April 20, 2015 (PDF Version)
Dear Members of the House HHS Finance Committee:
As you craft and vote on your final omnibus proposal for Health and Human Services funding, we understand that you face difficult choices, a scarcity of resources, and the competing needs of so many important programs. Therefore, the Catholic Health Association of Minnesota and the Minnesota Catholic Conference urge you to consider the following principles that we believe provide the framework for just and effective healthcare policy.
As a matter of human dignity, everyone is entitled to health care. Like any basic element of life, health care is necessary for development, sustains us, and should be accessible and affordable for everyone. Unfortunately, some people in Minnesota still are without adequate health care and are often marginalized from a system that should protect and heal them.
Both organizations have consistently supported principled health care reform derived from our core values: respect for the dignity of the every human person; concern for the poor and vulnerable; justice; the common good; and stewardship of finite resources. Based on these principles, we believe that health care policy and funding should strive to make health care:
- available and accessible to everyone, especially to the poor and vulnerable (including undocumented persons);
- prevention-oriented, with the goal of enhancing the health status of communities;
- sufficiently and fairly financed;
- transparent and consensus-driven, in allocation of resources, and organized for cost-effective care and administration;
- patient-centered, and designed to address health needs at all stages of life, from conception to natural death;
- safe, effective, and designed to deliver the greatest possible quality; and
- protective of the conscience rights of patients, health care professionals, and institutions.
Both CHA Minnesota and the Minnesota Catholic Conference have been communicating individually with legislators this session about various HHS policy and appropriations proposals based on the principles outlined above.
One specific element of concern that we wanted to address together is the current proposal to repeal MinnesotaCare. MinnesotaCare has provided reliable, comprehensive, affordable public health coverage to Minnesota families for over 20 years. Its elimination, without carefully planning a replacement, could harm over 90,000 low- and middle-income Minnesotans who currently rely on it for affordable health care.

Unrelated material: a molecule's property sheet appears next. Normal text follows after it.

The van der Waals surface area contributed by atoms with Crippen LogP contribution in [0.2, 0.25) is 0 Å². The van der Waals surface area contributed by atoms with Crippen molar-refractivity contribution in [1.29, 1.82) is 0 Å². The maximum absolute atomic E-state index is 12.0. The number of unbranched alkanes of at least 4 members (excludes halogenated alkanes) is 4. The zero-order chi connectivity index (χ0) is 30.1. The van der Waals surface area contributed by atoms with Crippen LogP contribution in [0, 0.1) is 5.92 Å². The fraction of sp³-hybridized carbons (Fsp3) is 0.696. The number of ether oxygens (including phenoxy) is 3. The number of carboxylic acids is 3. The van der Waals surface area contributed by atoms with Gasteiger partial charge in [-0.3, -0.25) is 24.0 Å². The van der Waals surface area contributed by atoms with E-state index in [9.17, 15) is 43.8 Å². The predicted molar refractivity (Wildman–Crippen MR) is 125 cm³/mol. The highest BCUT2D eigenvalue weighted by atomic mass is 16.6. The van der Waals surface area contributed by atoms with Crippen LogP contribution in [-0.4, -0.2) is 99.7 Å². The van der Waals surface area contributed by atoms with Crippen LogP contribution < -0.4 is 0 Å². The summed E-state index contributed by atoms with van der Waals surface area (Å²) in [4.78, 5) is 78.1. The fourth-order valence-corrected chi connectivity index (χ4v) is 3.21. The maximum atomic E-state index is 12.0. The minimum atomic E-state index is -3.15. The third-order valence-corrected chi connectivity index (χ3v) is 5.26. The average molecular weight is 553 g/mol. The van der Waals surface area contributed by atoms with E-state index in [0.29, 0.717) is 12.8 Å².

MinnesotaCare is an essential source of health coverage for working families across the state, particularly in greater Minnesota. Individuals are eligible for MinnesotaCare if they earn between $15,500 and $23,300 per year for a single individual—for example full-time workers earning $8 to $12 an hour. A family of four is currently eligible for MinnesotaCare if it has an annual household income of up to $47,700.
The proposed repeal of MinnesotaCare could undermine the economic well-being of thousands of Minnesota families across the state who may have to spend a greater portion of their already limited income on health care costs. Such an approach makes little sense as the state faces a projected $1.9 billion budget surplus, and the Health Care Access Fund alone has a surplus of $13 million.
We recognize that human services programs can always be reformed and improved, and that a replacement for MinnesotaCare has been proposed that would put current recipients on the State health care exchange. But we urge you to consider the potentially harmful unintended consequences of this plan, and ask that you ensure that any reforms of MinnesotaCare do not make quality health care unaffordable and out of the reach of thousands of Minnesotans who are being served well by MinnesotaCare.
We appreciate your consideration and are grateful for your work on behalf of all Minnesotans.
Minnesota Catholic Conference
Catholic Health Association of Minnesota (CHA-MN)